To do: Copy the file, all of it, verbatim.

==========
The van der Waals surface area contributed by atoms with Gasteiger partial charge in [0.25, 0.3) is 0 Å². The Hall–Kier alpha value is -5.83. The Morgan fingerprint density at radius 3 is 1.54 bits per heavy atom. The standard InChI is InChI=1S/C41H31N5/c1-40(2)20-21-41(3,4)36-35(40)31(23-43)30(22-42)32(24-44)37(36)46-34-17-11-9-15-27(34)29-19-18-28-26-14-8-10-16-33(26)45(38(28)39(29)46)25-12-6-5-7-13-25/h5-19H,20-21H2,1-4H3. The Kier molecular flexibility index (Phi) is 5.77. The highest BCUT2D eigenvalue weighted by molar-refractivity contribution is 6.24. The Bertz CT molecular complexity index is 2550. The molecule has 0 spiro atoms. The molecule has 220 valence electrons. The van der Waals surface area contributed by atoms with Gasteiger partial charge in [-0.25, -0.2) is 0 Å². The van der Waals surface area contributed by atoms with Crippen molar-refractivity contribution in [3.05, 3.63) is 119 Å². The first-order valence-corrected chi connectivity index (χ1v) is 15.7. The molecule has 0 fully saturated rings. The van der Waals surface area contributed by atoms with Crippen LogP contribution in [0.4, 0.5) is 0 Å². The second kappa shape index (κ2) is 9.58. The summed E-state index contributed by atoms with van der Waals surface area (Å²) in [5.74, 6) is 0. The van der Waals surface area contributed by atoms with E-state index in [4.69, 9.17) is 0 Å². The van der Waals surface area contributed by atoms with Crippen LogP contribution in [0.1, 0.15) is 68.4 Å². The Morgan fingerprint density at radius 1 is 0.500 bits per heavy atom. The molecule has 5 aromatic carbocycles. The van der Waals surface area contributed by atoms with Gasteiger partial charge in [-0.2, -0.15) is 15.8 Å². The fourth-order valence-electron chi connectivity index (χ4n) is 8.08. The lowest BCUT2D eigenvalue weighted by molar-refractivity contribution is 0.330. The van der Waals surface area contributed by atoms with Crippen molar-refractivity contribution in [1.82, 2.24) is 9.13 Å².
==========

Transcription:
The van der Waals surface area contributed by atoms with Gasteiger partial charge in [0.25, 0.3) is 0 Å². The Hall–Kier alpha value is -5.83. The Morgan fingerprint density at radius 3 is 1.54 bits per heavy atom. The standard InChI is InChI=1S/C41H31N5/c1-40(2)20-21-41(3,4)36-35(40)31(23-43)30(22-42)32(24-44)37(36)46-34-17-11-9-15-27(34)29-19-18-28-26-14-8-10-16-33(26)45(38(28)39(29)46)25-12-6-5-7-13-25/h5-19H,20-21H2,1-4H3. The Kier molecular flexibility index (Phi) is 5.77. The highest BCUT2D eigenvalue weighted by molar-refractivity contribution is 6.24. The Bertz CT molecular complexity index is 2550. The molecule has 0 spiro atoms. The molecule has 220 valence electrons. The van der Waals surface area contributed by atoms with Gasteiger partial charge in [-0.25, -0.2) is 0 Å². The van der Waals surface area contributed by atoms with Crippen molar-refractivity contribution in [3.05, 3.63) is 119 Å². The first-order valence-corrected chi connectivity index (χ1v) is 15.7. The molecule has 0 fully saturated rings. The van der Waals surface area contributed by atoms with Crippen LogP contribution in [0.4, 0.5) is 0 Å². The second kappa shape index (κ2) is 9.58. The summed E-state index contributed by atoms with van der Waals surface area (Å²) in [5.74, 6) is 0. The van der Waals surface area contributed by atoms with E-state index in [4.69, 9.17) is 0 Å². The van der Waals surface area contributed by atoms with Crippen LogP contribution in [0.1, 0.15) is 68.4 Å². The Morgan fingerprint density at radius 1 is 0.500 bits per heavy atom. The molecule has 5 aromatic carbocycles. The van der Waals surface area contributed by atoms with Gasteiger partial charge in [-0.2, -0.15) is 15.8 Å². The fourth-order valence-electron chi connectivity index (χ4n) is 8.08. The lowest BCUT2D eigenvalue weighted by molar-refractivity contribution is 0.330. The van der Waals surface area contributed by atoms with Crippen molar-refractivity contribution in [1.82, 2.24) is 9.13 Å².